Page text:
THE West may find the war in Bosnia-Herzegovina insoluble, but heads of state in surrounding Balkan countries, worried that the conflict may spread, have few doubts about what should have been done and what needs to be done now to bring it to an end.
In interviews with the presidents of the Bulgaria, Albania, and the former Yugoslav republics of Slovenia and Macedonia, a broad consensus emerges on several points:
* Serbia must be stopped and Bosnian integrity restored. To this end the democratization of Serbia - still ruled by communists - is a primary requisite.
* UN military intervention is inevitable, perhaps of the kind of "war prevention" effort the West should have been prepared to implement immediately after the cold war ended.
* The West, still hesitant and divided, seems ready to accept a peace settlement that rewards aggression. Despite all the covenants to the contrary, the international community is sending a message that violence is an acceptable way of resolving conflicts.
The war in Bosnia is uncomfortably close to these countries, not just geographically, but ethnically, culturally, and historically. Expansion of the conflict is a tangible threat.
The first concern is Kosovo, a southern province of Serbia that is 90 percent ethnic Albanian. Nearly 2 million Albanians have been robbed of their civil rights ever since Serbian leader Slobodan Milosevic tore up Yugoslavia's 1974 constitution giving them autonomy from Belgrade in the late 1980s.
If Mr. Milosevic attempts to "cleanse" Kosovo of Albanians, the Kosovars could be provoked to shift from "passive resistance" to open defiance of the Serb-dominated Yugoslav Army. That would draw in Albania, Macedonia, and possibly Bulgaria. (Slovenia, to the north of the conflict, would not be directly affected by such an advance.)
Macedonia has an Albanian minority of roughly 400,000, which has thus far lived in accord with the moderate multiparty government. But how long would moderation withstand nationalist pressures to aid beleaguered Albanian compatriots in Kosovo?
Then there is Macedonia itself, which Belgrade still regards as "south Serbia." It could well be next on Serbia's list, whether or not it openly defends Kosovo. Macedonia has been recognized by the UN but not yet by the United States (though the recent deployment of 300 US troops to monitor Macedonia's border with Serbia is itself a form of recognition - certainly in Serbs' minds).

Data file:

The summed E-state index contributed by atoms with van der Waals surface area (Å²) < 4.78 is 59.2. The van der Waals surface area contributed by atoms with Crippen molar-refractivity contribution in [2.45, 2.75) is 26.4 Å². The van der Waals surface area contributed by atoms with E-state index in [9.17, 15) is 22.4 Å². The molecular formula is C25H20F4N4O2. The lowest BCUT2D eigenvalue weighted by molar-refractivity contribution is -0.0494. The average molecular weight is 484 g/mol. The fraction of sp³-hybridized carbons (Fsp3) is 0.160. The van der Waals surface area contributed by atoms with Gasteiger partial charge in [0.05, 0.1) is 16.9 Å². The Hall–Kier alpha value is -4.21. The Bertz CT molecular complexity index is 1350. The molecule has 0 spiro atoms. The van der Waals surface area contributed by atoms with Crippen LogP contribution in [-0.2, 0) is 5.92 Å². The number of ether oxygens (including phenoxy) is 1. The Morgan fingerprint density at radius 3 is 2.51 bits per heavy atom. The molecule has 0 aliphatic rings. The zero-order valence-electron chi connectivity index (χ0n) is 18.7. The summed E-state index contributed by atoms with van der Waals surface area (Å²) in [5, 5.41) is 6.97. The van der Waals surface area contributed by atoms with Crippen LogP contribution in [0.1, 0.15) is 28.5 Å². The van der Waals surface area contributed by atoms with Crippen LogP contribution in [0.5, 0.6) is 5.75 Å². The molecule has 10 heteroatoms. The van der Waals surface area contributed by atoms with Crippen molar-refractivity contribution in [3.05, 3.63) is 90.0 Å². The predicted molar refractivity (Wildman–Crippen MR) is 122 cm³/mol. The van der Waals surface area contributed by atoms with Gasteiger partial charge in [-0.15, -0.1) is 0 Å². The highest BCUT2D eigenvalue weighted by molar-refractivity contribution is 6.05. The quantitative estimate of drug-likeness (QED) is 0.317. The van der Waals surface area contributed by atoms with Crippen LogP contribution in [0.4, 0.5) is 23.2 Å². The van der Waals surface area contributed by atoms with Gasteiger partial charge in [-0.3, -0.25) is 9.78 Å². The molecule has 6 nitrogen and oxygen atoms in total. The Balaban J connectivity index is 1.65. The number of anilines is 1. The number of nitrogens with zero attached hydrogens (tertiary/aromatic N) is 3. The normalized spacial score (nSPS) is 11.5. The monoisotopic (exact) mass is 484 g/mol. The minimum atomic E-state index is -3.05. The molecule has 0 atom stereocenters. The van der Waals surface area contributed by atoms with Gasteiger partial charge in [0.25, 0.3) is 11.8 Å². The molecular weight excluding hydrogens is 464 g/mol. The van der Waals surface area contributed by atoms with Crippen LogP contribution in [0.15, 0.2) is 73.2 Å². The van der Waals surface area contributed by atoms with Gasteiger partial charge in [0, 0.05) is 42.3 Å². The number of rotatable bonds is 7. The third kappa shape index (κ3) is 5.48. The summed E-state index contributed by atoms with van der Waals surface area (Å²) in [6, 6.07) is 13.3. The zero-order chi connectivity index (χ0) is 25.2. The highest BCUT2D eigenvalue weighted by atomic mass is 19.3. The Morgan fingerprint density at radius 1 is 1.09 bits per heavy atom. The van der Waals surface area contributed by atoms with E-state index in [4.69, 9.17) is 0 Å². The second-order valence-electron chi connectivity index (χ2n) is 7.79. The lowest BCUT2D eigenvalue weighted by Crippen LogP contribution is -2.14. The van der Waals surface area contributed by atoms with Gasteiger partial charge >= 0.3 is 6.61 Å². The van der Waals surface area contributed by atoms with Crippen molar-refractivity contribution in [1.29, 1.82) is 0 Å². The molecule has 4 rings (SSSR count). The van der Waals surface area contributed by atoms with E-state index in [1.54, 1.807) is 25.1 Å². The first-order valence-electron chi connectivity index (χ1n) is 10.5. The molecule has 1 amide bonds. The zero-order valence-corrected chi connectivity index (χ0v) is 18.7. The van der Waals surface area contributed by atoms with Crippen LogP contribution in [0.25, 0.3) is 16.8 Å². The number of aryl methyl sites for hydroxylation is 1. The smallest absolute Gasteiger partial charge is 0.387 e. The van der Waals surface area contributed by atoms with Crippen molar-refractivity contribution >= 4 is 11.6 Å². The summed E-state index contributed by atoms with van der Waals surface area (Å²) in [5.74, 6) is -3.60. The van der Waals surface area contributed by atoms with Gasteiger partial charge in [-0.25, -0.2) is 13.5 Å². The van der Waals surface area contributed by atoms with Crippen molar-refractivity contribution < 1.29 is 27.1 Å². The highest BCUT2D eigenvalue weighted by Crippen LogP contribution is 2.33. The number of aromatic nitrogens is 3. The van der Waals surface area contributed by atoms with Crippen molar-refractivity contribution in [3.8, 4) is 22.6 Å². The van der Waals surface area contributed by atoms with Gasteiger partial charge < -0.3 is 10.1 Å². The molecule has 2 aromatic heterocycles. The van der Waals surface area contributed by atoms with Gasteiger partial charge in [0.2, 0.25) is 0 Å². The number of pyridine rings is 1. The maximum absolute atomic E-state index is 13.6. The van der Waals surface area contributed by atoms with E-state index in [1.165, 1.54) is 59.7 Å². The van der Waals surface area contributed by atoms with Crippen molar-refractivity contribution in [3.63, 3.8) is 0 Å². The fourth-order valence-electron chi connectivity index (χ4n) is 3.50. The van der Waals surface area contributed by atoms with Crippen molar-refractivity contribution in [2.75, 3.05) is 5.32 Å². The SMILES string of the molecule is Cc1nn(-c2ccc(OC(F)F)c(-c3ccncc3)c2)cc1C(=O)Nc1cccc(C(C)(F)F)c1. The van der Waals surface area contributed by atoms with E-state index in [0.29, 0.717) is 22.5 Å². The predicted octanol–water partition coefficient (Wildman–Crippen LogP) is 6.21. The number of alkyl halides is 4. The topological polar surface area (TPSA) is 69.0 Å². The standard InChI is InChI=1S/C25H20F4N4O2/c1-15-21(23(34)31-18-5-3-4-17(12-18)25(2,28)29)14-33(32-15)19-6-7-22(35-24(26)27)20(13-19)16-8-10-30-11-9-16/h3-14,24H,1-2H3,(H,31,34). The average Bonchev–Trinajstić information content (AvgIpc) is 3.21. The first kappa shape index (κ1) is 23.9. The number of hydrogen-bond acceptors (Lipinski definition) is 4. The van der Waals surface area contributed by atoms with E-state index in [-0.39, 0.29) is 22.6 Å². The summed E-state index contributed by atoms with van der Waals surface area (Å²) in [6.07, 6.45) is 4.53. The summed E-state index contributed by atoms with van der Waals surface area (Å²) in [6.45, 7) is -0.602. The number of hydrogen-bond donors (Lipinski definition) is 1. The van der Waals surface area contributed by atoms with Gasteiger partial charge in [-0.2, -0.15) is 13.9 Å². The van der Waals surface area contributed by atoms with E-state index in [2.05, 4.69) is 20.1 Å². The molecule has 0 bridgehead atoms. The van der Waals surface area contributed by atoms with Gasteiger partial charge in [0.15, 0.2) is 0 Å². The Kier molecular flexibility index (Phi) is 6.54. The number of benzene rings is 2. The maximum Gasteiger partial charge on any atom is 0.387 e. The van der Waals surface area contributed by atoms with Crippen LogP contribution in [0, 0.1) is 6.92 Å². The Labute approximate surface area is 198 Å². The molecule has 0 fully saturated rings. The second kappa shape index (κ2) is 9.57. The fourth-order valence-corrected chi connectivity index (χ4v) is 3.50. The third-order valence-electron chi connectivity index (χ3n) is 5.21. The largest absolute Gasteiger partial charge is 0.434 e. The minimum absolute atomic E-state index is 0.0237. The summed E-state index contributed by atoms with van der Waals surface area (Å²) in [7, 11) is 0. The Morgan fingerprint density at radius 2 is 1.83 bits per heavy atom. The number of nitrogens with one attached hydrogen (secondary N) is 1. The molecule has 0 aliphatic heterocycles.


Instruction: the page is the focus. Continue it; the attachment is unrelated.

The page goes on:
To the good, Presidents Kiro Gligorov of Macedonia and Zhelyu Zhelev of Bulgaria have tacitly agreed to put aside quarrels used by formerly communist Bulgaria and former Yugoslavia to question the very existence of a Macedonian "nation".
Each is concerned with Balkan stability and with demonstrating (as Mr. Gligorov says) that different ethnic groups can live together. For that reason, Bulgaria recognized Macedonia.
Milosevic has - perhaps only temporarily - dropped trying to lure Macedonia into rump Yugoslavia, the remaining union between Serbia and Montenegro. At a recent, unprecedented meeting with Gligorov, Milosevic acknowledged Macedonia as a separate state, but did not extend formal recognition.
In both Macedonia and Bulgaria, Milosevic remains decidedly suspect. Gligorov and Zhelev say a provocative Serb move against Kosovo or Macedonia would at once involve not only themselves but also Greece and Turkey.
Zhelev also criticizes the West's "total incomprehension" of post-cold-war central and eastern Europe. These Balkan leaders argue the West could have stopped Milosevic before he turned to war, when his intentions were already plainly manifest.
Now, though it may be too late to save Bosnia, strong Western military action is essential to stop the war from spreading. Albania's President Sali Berisha urges NATO to put troops into Kosovo regardless of objections the Serbs might raise.
"Even Milosevic," he says, "is not going to declare war on NATO."